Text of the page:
What surprised him, he said, was how the texture and colour of the sand on the northern bank of the river appeared to differ from the milk white fine sand on the southern bank.
The water in the river was brown due to the clay soil its tributaries collected from upland areas. If these were those days when we dared the MYP, I would have asked Jean-Philippe to join me on foot and cross the river. But these days, I fear natural crocodiles and man-made crocodiles alike.
“You mean, people can create crocodiles?”
“Through witchcraft,” I responded.
“A living ferocious, flesh-tearing, and bone-crushing croc?”
“Here people make crocodiles, lions, elephants, drones, hyenas, votes, voters, even rain and lightning!”
Jean-Philippe laughed so much so that, for a moment, I lost my temper.
“Don’t laugh. This is serious!”
“What’s serious? If your people were able to create rain, would you really be suffering from hunger year in, year out?”
“Who said we don’t have enough food because of lack of rain?”
“Look here. If you were so ingenious as to even create living creatures and rain, why are you so poor?”
“Who said we are poor?”
“Malawi is not poor?”
I did not answer because I knew nobody can convince a person who does not believe in what other people believe in. I called a young man who had a canoe on the other side of the river to come and ferry us across the Lweya.
“How much?” Jean-Philippe asked when we crossed the river.
“Mbwenu,” the young man, who introduced himself as Jolowali, said refusing to get paid for his work.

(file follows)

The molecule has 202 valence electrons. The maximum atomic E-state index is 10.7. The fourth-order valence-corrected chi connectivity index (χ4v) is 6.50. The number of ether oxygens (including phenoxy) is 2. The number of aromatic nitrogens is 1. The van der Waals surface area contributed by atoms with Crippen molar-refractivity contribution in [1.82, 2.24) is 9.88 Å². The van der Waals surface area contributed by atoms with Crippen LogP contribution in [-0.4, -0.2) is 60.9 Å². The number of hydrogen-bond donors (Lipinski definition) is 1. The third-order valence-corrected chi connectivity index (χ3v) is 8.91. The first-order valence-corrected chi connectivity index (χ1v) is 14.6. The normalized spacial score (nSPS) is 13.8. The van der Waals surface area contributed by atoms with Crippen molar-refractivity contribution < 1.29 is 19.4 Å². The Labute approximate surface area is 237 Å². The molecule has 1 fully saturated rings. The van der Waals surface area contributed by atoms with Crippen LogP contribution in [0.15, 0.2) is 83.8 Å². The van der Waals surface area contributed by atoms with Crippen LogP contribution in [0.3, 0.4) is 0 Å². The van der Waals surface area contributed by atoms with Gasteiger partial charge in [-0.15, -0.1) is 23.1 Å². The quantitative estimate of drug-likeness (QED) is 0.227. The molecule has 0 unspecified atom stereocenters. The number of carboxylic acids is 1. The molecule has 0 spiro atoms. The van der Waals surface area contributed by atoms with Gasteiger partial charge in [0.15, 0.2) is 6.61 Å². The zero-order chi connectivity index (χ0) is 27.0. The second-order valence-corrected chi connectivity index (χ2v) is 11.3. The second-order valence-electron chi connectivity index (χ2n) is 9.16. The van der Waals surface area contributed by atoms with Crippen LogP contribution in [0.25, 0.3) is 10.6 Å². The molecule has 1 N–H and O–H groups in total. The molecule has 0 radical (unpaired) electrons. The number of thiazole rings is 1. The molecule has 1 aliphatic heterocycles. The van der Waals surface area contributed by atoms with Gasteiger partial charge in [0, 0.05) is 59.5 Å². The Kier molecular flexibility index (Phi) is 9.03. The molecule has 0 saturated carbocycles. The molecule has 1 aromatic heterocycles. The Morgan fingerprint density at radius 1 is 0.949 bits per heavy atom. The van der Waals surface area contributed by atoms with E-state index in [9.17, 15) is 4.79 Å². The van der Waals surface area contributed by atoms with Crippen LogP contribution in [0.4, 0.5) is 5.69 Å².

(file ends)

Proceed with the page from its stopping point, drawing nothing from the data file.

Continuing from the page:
“Why? You have worked and you need to be paid,” Jean-Philippe said.
“You can’t pay everybody who helps you. Can you?” Jolowali challenged Jean-Philippe.
“So why do you do this?” I asked.
“For fun,” Jolowali said, pulling up his torn short trousers.
“For fun?” I asked.
“I enjoy seeing how fearful the powerful and elite get when they come in contact with nature,” Jolowali said, smiling innocently like a young child.
“Why would a poor man refuse money?” Jean-Philippe asked me in French after his attempts to force a few Malawi Kwacha notes into Jolowali’s hands bore no fruit.
“The poor are always in contact with nature. They see the vanity in us. They laugh at our fears, our failures, our weaknesses and our reductionist beliefs that money can buy anything, including life,” I explained as Jolowali rowed his canoe up the Lweya river.
Jean-Philippe and I continued our trip on the brownish golden sandy beach on the Boloma-Mdyaka shoreline. Jean-Philippe asked me if Jolowali was not a wizard because in his vocabulary Jolowali’s refusal to be paid did not make sense. I told him that umunthu is the philosophy that guides Malawian life, particularly in rural communities. Umunthu prioritises brotherhood over mercantilism. That is why, I emphasised, Christianity and Islam succeeded in Malawi. The two foreign religions shared elements with Malawian umunthu.
“Now I understand why you people are poor. Just how do you give out your labour for nothing? How?”
“Well. That’s what we are.”
“Change. Turn whatever you have, your labour, your sand, your lake, your wizardly, your umunthu, your silver grey hairs, and your witchcraft into development enterprises.”
“After you die, will you bury yourself?”
“Forget about what happens after death. Think about life.”
“What’s life without death?”
“It is life.”
“Don’t be sarcastic!You know that life is beautiful when contrasted with death. Otherwise life is worth nothing.”
“Death is not the opposite life.”
“I know that.”
“Now, imagine that your wizards and witches made real lions, elephants, crocodiles, fish eagles, hyenas, and dinosaurs and paraded them before tourists, Malawi would be the richest country in the world.”
“What would the tourists call Malawi, a witchcraft haven?”
“Something more attractive like ‘a bold, bustling, robust, and homegrown witchcraft economy
’. Try it,” Jean-Philippe said.
And I laughed.
*Levi Manda is an academic, journalist, teacher and researcher. He blogs @ http://levimanda.blogspot.co.uk
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